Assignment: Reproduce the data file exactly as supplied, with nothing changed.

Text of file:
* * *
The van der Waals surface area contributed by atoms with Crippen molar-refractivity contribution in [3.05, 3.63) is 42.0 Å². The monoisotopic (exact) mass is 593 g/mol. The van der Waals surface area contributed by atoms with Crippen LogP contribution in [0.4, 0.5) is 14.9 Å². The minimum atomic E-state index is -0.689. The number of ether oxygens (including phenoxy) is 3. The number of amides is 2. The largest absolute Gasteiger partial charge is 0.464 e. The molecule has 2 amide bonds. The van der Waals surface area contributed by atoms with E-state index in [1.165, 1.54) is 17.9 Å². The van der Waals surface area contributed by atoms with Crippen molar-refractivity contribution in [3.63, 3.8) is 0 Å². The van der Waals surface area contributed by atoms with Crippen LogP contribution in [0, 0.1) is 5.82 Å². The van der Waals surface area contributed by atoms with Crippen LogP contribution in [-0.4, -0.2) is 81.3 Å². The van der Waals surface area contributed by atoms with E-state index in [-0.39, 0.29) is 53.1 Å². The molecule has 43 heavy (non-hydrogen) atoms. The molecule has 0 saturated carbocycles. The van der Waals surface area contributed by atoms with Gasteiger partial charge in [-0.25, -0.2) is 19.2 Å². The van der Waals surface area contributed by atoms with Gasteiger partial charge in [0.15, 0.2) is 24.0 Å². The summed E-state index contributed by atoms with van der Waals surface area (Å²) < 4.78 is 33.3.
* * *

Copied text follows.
The van der Waals surface area contributed by atoms with Crippen molar-refractivity contribution in [3.05, 3.63) is 42.0 Å². The monoisotopic (exact) mass is 593 g/mol. The van der Waals surface area contributed by atoms with Crippen LogP contribution in [0.4, 0.5) is 14.9 Å². The minimum atomic E-state index is -0.689. The number of ether oxygens (including phenoxy) is 3. The number of amides is 2. The largest absolute Gasteiger partial charge is 0.464 e. The molecule has 2 amide bonds. The van der Waals surface area contributed by atoms with E-state index in [1.165, 1.54) is 17.9 Å². The van der Waals surface area contributed by atoms with Crippen molar-refractivity contribution in [3.63, 3.8) is 0 Å². The van der Waals surface area contributed by atoms with Crippen LogP contribution in [0, 0.1) is 5.82 Å². The van der Waals surface area contributed by atoms with Crippen LogP contribution in [-0.4, -0.2) is 81.3 Å². The van der Waals surface area contributed by atoms with E-state index in [-0.39, 0.29) is 53.1 Å². The molecule has 43 heavy (non-hydrogen) atoms. The molecule has 0 saturated carbocycles. The van der Waals surface area contributed by atoms with Gasteiger partial charge in [-0.25, -0.2) is 19.2 Å². The van der Waals surface area contributed by atoms with Gasteiger partial charge in [0.15, 0.2) is 24.0 Å². The summed E-state index contributed by atoms with van der Waals surface area (Å²) < 4.78 is 33.3.